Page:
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Readers' Views: Don't keep us in the dark about police cuts

Posted 2/5/13


If you walked around Middletown and asked residents what they thought about the police force, it is likely that a good number of them would relay an anecdote about how they, or somebody they know, was harassed by an officer while walking …

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Readers' Views: Don't keep us in the dark about police cuts


I have personally experienced some questionable behavior from the police force. When I was in high school, I was arrested for underage drinking, but I was not charged because the police officer who arrested me could not attend my court date since he was suspended for brandishing a weapon while off duty.

After experiencing and hearing about these incidents, it’s only natural to ask, “Why are we paying for this?”  

In my opinion, the first priority of any government is to protect its citizens. Therefore, it’s ill-advised to reduce the police force in the middle of an economic recovery.

Typically, with high unemployment comes increased criminal activity –  specifically, drug abuse and domestic violence. Middletown Borough Council should keep in mind that we had a drug- related homicide just a few months ago.

Despite some of the negative experiences we may have had with the Middletown police department, it’s important to make sure that the police have the resources needed to keep our citizens safe.

At the end of every fiscal year, it’s vital that we look at how to make our civil institutions more cost efficient. It requires that we have an open conversation about costs and benefits.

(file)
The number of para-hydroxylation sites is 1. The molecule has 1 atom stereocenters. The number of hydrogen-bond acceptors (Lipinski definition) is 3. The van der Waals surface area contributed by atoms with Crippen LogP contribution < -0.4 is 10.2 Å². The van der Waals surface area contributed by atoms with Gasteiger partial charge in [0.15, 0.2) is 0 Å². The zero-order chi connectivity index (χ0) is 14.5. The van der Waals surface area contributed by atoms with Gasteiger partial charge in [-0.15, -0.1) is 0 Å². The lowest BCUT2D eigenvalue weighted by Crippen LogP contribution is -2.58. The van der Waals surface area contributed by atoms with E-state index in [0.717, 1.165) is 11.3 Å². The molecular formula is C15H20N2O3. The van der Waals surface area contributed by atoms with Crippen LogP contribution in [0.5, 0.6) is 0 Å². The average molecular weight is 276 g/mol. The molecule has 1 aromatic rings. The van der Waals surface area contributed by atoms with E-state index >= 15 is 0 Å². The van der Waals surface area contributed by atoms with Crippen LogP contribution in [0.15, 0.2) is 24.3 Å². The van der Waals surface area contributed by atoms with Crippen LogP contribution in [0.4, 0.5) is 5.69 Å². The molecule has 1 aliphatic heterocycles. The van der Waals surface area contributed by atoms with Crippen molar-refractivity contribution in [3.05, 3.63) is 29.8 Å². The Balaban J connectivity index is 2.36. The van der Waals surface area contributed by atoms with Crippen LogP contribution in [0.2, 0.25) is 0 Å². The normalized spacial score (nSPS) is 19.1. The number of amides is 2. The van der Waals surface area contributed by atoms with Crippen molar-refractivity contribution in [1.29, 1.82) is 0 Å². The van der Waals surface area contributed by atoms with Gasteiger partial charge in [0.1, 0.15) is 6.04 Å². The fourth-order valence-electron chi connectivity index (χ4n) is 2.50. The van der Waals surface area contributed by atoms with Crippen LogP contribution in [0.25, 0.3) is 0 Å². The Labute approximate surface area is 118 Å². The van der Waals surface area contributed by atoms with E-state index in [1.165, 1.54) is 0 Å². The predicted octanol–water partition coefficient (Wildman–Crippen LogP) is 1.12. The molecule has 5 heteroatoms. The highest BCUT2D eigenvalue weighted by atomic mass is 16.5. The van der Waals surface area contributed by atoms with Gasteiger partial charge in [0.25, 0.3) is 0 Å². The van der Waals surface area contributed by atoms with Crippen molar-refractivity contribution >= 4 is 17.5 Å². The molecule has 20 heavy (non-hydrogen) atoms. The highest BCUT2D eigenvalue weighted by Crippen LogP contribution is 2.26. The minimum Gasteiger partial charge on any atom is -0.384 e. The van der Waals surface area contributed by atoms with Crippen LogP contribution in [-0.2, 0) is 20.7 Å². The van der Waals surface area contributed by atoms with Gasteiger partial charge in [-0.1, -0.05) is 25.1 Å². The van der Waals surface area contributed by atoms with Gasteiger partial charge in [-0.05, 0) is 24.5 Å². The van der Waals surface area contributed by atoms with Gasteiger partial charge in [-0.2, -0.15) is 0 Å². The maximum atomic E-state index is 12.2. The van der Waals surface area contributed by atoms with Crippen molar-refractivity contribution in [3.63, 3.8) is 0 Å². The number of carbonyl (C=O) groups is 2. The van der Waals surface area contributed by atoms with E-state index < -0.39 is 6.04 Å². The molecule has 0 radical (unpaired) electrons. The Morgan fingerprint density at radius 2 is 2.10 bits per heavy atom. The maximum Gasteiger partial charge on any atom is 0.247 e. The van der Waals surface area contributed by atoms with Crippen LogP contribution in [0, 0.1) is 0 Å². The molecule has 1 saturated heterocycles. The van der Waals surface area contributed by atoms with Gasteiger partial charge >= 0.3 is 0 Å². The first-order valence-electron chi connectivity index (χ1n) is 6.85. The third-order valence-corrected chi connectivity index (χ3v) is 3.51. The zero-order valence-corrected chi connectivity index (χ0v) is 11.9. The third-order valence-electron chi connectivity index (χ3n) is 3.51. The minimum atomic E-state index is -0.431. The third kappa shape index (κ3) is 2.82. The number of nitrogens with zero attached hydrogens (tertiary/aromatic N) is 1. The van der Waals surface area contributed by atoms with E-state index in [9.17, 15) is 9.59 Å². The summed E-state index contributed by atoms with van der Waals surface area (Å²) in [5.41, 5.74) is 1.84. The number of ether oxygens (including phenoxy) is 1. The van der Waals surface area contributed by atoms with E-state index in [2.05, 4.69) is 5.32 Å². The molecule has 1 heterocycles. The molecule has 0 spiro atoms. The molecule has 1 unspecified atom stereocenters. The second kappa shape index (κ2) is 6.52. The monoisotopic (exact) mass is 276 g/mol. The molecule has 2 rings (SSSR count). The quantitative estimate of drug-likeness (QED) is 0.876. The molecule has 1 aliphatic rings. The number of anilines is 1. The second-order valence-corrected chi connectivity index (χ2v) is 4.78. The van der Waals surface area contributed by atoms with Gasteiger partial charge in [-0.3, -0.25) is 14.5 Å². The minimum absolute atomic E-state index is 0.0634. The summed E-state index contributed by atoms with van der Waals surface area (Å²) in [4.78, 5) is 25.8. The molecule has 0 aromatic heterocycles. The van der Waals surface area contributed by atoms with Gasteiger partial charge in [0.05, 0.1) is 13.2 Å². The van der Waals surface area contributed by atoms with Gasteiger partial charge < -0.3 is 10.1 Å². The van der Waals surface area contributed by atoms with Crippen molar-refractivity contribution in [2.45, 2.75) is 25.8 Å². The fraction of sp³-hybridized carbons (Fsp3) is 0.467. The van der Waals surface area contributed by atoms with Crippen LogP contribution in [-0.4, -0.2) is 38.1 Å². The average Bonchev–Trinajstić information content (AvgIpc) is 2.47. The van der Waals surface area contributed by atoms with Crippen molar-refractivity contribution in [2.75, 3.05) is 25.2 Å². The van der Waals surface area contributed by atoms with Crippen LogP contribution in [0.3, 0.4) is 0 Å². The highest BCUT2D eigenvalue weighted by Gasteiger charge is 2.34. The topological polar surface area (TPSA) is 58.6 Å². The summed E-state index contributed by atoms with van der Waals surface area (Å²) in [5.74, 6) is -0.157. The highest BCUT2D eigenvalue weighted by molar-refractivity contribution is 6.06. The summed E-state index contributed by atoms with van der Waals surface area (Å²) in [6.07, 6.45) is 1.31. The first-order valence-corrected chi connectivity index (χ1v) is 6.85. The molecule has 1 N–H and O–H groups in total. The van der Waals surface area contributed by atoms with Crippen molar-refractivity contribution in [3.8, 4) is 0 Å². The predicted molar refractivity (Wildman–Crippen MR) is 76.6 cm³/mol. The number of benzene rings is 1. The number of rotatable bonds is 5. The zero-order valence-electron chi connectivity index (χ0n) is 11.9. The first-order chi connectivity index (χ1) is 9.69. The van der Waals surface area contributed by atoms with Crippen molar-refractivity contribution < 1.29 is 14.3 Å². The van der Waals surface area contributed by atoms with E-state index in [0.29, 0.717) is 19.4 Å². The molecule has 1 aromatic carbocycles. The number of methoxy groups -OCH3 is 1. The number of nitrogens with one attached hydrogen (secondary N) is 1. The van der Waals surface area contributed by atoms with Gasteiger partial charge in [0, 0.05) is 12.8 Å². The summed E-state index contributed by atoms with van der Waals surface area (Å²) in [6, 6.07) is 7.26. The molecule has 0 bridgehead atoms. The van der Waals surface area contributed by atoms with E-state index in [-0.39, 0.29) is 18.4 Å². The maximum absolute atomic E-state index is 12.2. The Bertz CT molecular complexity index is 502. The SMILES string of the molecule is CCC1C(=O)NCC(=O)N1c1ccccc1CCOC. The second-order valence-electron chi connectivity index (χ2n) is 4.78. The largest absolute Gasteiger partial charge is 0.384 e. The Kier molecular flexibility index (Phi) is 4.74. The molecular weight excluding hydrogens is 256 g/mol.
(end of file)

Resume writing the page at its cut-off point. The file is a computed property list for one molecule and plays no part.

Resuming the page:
We must have a strong leadership team that is willing to make sound decisions and have an open dialogue with the citizens who are affected by these decisions.

Unfortunately, the current council is leaving its citizens in the dark about what they are going to do with the police force.

Chief of Police Mark Hovan’s resignation should give residents cause for concern, especially since there is a shroud of mystery over why he resigned.

While the 2013 budget gives us a general idea of where we will see major cuts, it does not tell us which jobs will be cut and what services will be taken away.

As citizens of Middletown, we deserve to know what we stand to gain and lose when a budget is voted on, especially with something as vital as the police force.

It’s a good idea for any institution to find ways to cut excessive spending, and the police force over the years has taken a significant chunk of our budget.

However, the current council owes the citizens of Middletown the courtesy of explaining exactly what they plan to cut – and what this means for the safety of our community.

                                        David Madsen

The writer is a Democratic candidate for Middletown Borough Council in the Second Ward.